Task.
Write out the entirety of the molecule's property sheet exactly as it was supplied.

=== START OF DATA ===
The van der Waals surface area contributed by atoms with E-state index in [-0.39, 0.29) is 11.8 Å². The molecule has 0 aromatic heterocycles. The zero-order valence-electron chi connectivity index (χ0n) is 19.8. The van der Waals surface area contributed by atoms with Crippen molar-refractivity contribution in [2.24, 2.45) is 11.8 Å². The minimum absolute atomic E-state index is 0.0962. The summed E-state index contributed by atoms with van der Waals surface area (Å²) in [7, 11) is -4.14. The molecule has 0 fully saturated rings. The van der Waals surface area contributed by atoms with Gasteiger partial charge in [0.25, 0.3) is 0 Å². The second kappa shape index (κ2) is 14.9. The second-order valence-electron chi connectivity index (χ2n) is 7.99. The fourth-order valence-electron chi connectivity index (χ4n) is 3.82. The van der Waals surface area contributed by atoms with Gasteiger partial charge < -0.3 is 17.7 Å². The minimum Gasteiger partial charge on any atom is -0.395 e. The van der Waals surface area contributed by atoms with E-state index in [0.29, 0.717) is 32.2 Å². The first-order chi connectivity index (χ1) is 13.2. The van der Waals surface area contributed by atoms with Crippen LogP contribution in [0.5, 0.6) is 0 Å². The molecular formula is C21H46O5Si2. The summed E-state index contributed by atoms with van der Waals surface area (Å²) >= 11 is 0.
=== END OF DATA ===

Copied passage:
The van der Waals surface area contributed by atoms with E-state index in [-0.39, 0.29) is 11.8 Å². The molecule has 0 aromatic heterocycles. The zero-order valence-electron chi connectivity index (χ0n) is 19.8. The van der Waals surface area contributed by atoms with Crippen molar-refractivity contribution in [2.24, 2.45) is 11.8 Å². The minimum absolute atomic E-state index is 0.0962. The summed E-state index contributed by atoms with van der Waals surface area (Å²) in [7, 11) is -4.14. The molecule has 0 fully saturated rings. The van der Waals surface area contributed by atoms with Gasteiger partial charge in [0.25, 0.3) is 0 Å². The second kappa shape index (κ2) is 14.9. The second-order valence-electron chi connectivity index (χ2n) is 7.99. The fourth-order valence-electron chi connectivity index (χ4n) is 3.82. The van der Waals surface area contributed by atoms with Gasteiger partial charge < -0.3 is 17.7 Å². The minimum Gasteiger partial charge on any atom is -0.395 e. The van der Waals surface area contributed by atoms with E-state index in [0.29, 0.717) is 32.2 Å². The first-order chi connectivity index (χ1) is 13.2. The van der Waals surface area contributed by atoms with Crippen LogP contribution in [0.5, 0.6) is 0 Å². The molecular formula is C21H46O5Si2. The summed E-state index contributed by atoms with van der Waals surface area (Å²) >= 11 is 0.